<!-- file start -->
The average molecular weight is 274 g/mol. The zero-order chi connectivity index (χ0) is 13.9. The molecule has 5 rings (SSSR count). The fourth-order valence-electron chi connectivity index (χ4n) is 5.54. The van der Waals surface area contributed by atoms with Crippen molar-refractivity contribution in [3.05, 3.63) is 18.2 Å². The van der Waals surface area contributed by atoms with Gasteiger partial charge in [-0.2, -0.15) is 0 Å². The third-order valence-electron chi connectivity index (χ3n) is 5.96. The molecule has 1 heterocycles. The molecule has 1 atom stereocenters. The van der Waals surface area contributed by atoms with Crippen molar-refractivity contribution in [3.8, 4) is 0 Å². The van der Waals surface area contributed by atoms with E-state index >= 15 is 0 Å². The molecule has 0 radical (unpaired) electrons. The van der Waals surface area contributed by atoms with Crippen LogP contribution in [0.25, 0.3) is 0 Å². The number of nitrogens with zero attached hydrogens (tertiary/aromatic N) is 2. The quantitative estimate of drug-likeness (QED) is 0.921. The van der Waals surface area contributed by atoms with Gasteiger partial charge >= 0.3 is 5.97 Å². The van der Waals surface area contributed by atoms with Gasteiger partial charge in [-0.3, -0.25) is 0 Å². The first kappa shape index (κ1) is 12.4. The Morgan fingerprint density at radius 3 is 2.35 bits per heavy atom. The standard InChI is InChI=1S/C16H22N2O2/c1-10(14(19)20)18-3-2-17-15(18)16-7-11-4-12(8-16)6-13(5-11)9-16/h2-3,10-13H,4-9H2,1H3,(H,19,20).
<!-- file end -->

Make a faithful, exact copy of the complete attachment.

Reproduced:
The average molecular weight is 274 g/mol. The zero-order chi connectivity index (χ0) is 13.9. The molecule has 5 rings (SSSR count). The fourth-order valence-electron chi connectivity index (χ4n) is 5.54. The van der Waals surface area contributed by atoms with Crippen molar-refractivity contribution in [3.05, 3.63) is 18.2 Å². The van der Waals surface area contributed by atoms with Gasteiger partial charge in [-0.2, -0.15) is 0 Å². The third-order valence-electron chi connectivity index (χ3n) is 5.96. The molecule has 1 heterocycles. The molecule has 1 atom stereocenters. The van der Waals surface area contributed by atoms with Crippen molar-refractivity contribution in [3.8, 4) is 0 Å². The van der Waals surface area contributed by atoms with E-state index >= 15 is 0 Å². The molecule has 0 radical (unpaired) electrons. The van der Waals surface area contributed by atoms with Crippen LogP contribution in [0.25, 0.3) is 0 Å². The number of nitrogens with zero attached hydrogens (tertiary/aromatic N) is 2. The quantitative estimate of drug-likeness (QED) is 0.921. The van der Waals surface area contributed by atoms with Gasteiger partial charge >= 0.3 is 5.97 Å². The van der Waals surface area contributed by atoms with Gasteiger partial charge in [-0.3, -0.25) is 0 Å². The first kappa shape index (κ1) is 12.4. The Morgan fingerprint density at radius 3 is 2.35 bits per heavy atom. The standard InChI is InChI=1S/C16H22N2O2/c1-10(14(19)20)18-3-2-17-15(18)16-7-11-4-12(8-16)6-13(5-11)9-16/h2-3,10-13H,4-9H2,1H3,(H,19,20).